The kooks couldn’t have been kinder.
About 200 people — galvanized to action when Rep. John J. Duncan Jr. declined to host a town meeting, citing “extremists, kooks and radicals” and “sore losers” gathered outside his downtown Knoxville office Friday afternoon seeking an audience with their congressman.
They laughed, waved colorful and creative signs, chatted and sang, and in the end they passed the hat for donations to an ALS Association in honor of Duncan’s brother-in-law, who died this week of the disease and was laid to rest on Friday.
Only a handful of people, including “Kookfest” organizer Sarah Herron of Indivisible East Tennessee, were allowed into the tightly secured Howard H. Baker Jr. federal courthouse on Market Street. The congressman was not present, but chief of staff Bob Griffiths met briefly with the organizers in a lobby.
He said in no uncertain terms there would be no town hall meeting, Herron said, but seemed to walk back Duncan’s controversial comments, saying the congressman didn’t mean to imply all opposed to the Trump agenda were “kooks and extremists.”
Duncan made the comments earlier this month in a form letter sent to hundreds of people who urged him to meet with them to discuss issues, and thus was born “Kookfest.”
“He didn’t mean to label all of us that way,” Herron said as she shared her interactions with the large crowd gathered in the breezeway of the courthouse. Many of them had intended to make individual appointments with the congressman, but Herron was told appointments needed to be made through Duncan’s congressional website.
Some voiced disappointment; all remained determined.
“There are a lot of issues I have concerns with, and I find my congressmen and senators tend not to want to listen,” said Ken Williams, a retiree and military veteran who has voted across both party lines in the past.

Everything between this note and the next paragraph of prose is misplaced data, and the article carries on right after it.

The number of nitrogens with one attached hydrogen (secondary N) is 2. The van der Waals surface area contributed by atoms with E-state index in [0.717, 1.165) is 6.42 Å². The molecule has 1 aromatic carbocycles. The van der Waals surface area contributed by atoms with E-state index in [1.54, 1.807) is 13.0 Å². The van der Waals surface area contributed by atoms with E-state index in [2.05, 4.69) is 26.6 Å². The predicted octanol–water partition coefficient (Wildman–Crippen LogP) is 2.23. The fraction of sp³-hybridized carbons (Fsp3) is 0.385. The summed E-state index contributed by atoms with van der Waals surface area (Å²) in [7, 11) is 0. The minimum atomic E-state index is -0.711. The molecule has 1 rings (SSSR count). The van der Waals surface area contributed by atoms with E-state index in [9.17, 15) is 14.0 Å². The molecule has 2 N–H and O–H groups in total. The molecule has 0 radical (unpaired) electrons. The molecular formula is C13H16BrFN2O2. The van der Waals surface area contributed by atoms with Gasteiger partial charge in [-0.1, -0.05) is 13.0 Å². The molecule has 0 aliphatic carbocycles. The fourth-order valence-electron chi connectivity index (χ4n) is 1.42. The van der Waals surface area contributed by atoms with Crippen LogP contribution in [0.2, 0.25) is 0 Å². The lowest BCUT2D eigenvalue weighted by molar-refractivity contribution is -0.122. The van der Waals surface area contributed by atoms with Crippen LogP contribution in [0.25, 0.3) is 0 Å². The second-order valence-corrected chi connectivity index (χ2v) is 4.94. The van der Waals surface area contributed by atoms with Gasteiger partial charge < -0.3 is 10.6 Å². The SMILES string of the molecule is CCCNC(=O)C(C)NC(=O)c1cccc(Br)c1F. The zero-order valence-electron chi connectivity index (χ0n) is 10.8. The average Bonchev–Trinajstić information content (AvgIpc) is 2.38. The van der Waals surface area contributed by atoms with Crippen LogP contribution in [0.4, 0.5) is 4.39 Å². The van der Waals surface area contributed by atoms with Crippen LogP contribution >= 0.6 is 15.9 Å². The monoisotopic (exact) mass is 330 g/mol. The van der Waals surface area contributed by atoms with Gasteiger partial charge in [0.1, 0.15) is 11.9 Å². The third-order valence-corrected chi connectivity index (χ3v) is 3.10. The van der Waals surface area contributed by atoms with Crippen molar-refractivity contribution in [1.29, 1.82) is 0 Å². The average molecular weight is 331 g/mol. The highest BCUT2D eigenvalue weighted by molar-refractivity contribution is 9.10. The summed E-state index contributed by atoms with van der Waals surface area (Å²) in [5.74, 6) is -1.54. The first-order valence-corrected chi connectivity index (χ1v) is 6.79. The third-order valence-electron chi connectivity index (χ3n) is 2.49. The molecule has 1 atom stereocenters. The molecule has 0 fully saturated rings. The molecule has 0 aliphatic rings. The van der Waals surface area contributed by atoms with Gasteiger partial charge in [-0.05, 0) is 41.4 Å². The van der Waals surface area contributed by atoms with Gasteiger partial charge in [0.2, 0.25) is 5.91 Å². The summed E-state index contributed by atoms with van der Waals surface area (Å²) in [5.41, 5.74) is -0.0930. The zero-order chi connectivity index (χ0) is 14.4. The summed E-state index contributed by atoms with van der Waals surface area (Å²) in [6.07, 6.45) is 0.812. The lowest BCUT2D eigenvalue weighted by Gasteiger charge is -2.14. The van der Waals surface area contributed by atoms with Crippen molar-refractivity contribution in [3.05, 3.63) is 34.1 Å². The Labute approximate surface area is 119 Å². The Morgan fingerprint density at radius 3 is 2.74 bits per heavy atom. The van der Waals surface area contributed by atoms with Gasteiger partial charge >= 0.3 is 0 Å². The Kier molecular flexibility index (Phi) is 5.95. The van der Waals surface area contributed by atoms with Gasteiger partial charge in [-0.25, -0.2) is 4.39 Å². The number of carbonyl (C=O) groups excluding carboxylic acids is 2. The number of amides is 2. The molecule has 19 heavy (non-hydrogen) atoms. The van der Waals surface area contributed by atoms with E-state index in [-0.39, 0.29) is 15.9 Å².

As for the alleged kookiness of those who have voiced dissent with the Trump Administration and sought succor from their representatives and senators: “What I’ve seen is a very civil, reasonable and rational crowd,” Williams said. “Civil discourse is what we need in this country right now.” And both chambers of Congress need to police Trump, he said, citing concerns about Russian meddling in American affairs and possible ethical issues that have surfaced in the first few weeks of Trump’s presidency.
“I am specifically concerned right now for the unwillingness of the Republican party to stand up to Trump,” Williams said.
“There’s no reason to shut the rest of us out,” said Charlotte Justice. “We are reasonable people wanting be heard.” She said Duncan’s vote against the 2003 invasion of Iraq was courageous, “and I’m calling on him to have that courage again — to stand against the party line.”
The only apparent counter-protestor was a friendly man in a “Don’t Tread on Me” hat who stood to the side holding a sign in support of Duncan.
“He’s the only 100-percent conservative I’ve ever dealt with,” said Bob Johnson of Lenoir City, who scouted out the location Thursday after reading about the planned protest in the newspaper.
“To me he’s a true statesman,” he said while looking out over the diverse collection of protestors.
“What I like about this country is you can do just this,” he said. He later exchanged pleasantries with Herron — who said protestors had donated $164 for the ALS Association — after the crowd broke, full-throated, into “God Bless America” and “Rocky Top.”
The songs reverberated in the breezeway and climbed into the clear afternoon air. It was the sound of freedom.
Knox County-based journalist Thomas Fraser is a native of Charleston, S.C. who grew up in Oak Ridge and Knoxville. He is a graduate of the University of Tennessee and has worked as an editor and reporter for daily newspapers and websites in Tennessee, North Carolina, New Jersey and Virginia.
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